Hens relinquish early chances to scare nationally-ranked Virginia Tech

Brandon Holveck/THE REVIEW
Against the No. 18 ranked Virginia Tech Hokies, Delaware was shut out in front of a crowd of above 62,000.


BLACKSBURG, Va. — Playing against their highest-ranked opponent ever and before the largest crowd in school history, the Blue Hens were shut out by the No. 18-ranked Virginia Tech Hokies, 27-0, Saturday evening.

Falling to 1-1 on the season, the defeat marked the Hens’ eighth straight loss against FBS schools and their fourth loss to ACC opponents in the last four years.

Virginia Tech entered the game ranked No. 18 in the country after defeating the West Virginia Mountaineers in their season opener. Previously, Delaware’s highest ranked opponent was No. 20 Colgate in 1977. Their home, Lane Stadium, held a raucous 62,526-person sea of orange and maroon.

“I expected a little bit more here today,” head coach Danny Rocco said after the game. “I thought we would be a little bit more able to keep the game in reach. I was disappointed in that, but not discouraged.”

Despite the scoring disparity, Delaware held the advantage in time of possession and was only outgained by 80 total yards. Special teams and penalties, however, thwarted the Blue Hens chances of giving the Hokies a true challenge.

Virginia Tech opened the scoring late in the first quarter when Greg Stroman returned a punt 61 yards for a touchdown. Rocco said after the game that Delaware had only 10 players on the field for the return.

“The biggest play of the game was the punt return for a touchdown,” Rocco said. “I have to own that. I could have called a timeout. That was in fact the biggest momentum play.”

After a career-long 50-yard field goal from Hokies kicker Joey Slye to extend the lead to 10-0, Joe Walker led a seven-play 64-yard drive down to the Virginia Tech two-yard line. After two consecutive runs by Kani Kane, Walker was sacked for a loss of nine, leading to a field goal attempt from 28 yards out from Frank Raggo. Raggo’s kick hit the right upright.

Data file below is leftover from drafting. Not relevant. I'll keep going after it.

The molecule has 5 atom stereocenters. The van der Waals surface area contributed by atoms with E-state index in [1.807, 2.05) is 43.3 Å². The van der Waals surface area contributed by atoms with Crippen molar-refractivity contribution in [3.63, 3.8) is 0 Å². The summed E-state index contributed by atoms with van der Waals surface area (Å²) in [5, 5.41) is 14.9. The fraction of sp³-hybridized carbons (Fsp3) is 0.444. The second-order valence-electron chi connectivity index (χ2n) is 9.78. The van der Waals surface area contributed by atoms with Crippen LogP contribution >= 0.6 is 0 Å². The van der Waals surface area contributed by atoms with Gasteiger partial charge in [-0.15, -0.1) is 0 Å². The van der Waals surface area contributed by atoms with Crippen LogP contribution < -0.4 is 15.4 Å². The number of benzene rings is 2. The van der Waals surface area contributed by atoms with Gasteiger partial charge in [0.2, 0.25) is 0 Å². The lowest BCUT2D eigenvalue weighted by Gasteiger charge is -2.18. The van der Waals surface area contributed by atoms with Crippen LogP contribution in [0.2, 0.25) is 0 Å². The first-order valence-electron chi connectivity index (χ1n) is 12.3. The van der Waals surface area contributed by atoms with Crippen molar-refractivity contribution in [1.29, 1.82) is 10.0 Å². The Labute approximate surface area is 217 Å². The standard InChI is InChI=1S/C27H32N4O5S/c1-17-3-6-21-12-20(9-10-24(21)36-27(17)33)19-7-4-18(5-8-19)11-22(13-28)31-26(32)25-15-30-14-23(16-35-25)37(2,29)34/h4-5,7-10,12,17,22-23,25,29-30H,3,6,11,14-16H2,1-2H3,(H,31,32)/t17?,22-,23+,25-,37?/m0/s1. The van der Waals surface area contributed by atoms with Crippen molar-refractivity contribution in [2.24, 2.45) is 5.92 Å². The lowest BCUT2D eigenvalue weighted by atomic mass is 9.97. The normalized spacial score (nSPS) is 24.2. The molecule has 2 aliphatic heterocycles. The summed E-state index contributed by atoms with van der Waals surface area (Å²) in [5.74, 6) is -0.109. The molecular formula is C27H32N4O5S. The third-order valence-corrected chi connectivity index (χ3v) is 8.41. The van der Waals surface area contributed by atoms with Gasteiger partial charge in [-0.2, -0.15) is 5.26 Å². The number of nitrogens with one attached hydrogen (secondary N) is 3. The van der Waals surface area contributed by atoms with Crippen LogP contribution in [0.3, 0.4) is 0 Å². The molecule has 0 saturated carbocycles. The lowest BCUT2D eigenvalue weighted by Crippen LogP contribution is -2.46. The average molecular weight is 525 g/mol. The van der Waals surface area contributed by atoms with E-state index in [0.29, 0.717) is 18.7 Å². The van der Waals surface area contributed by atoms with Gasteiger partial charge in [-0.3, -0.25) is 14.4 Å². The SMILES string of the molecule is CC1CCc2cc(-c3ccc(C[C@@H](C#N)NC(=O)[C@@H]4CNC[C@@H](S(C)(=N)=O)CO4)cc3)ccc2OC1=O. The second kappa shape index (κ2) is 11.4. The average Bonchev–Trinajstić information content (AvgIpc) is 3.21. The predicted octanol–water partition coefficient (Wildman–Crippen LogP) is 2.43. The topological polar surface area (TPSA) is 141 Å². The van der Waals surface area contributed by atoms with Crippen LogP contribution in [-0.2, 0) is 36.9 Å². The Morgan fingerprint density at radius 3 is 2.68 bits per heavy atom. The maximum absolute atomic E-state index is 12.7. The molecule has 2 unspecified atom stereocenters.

Delaware reached the red zone only once more on a drive that ended with a Joe Walker interception off a batted ball.

“The thing I was most disappointed with was inconsistency from possession to possession,” Rocco said. “It’s almost like I sent the first team out there for this series and the second team out there for the next series.”

Virginia Tech tacked on a touchdown with a pass to running back Trevon McMillan to take a 17-0 stranglehold entering the half. Within a minute and a half, the Blue Hens squandered a chance to trail by one possession at the halfway mark, instead trailing by three.

In Delaware’s first series of the second half, the team was backed up by three consecutive false-start penalties and four total on the drive. The series highlighted a performance in which Delaware committed 11 penalties and amounted 84 penalty yards. Virginia Tech had two penalties for 10 yards.

“We just melted down in some of those situations,” Rocco said. “I’ve never seen consecutive procedure calls like that in my entire life. Totally unacceptable.”

Crowd noise proved to be a factor for the Hens’ offense. Traditions like the “Enter Sandman” introduction, the lunch-pail and the Hokie stone, make Lane the toughest place to play in college football, according to Scouts.com. Virginia Tech fans pride themselves on making it as hard as possible on the opposition –– their scoreboard keeps a tally of opponent’s false starts throughout the season.

“This stadium is amazing,” senior center Brody Kern said. “It’s definitely something that we’ve never played in before. You just have to focus up and listen to my voice and block out anything else.”

Delaware’s defense allowed only two touchdowns and 81 rushing yards from the Hokies’ potent read-option attack. The Hens were often able to pressure redshirt-freshman quarterback Josh Jackson with just three down linemen.

When asked about how his team defended the Hokies’ running game, Rocco said, “we didn’t let them.”

Delaware will play Cornell next Saturday, Sept. 17, before beginning CAA play versus James Madison on Sept. 30. The benefits of an early-season test like Virginia Tech to prepare the Blue Hens for the road ahead are numerous.

“Playing a team that is on paper the better team, always shows you your weakest spots,” junior linebacker Troy Reeder said. “It shows you what you need to work on.”

Playing a major opponent also comes with a hefty payday for the visiting school. Delaware is believed to have received about $400,000 to play the Hokies.

Regardless, the team walks away with a game day experience they’ll always remember. Rocco said there is “no shame” in what happened to the team.

“[That game was] one of the best college football experiences that I’ve had in my life,” senior defensive lineman Bilal Nichols said. “I could’ve played there all night.”

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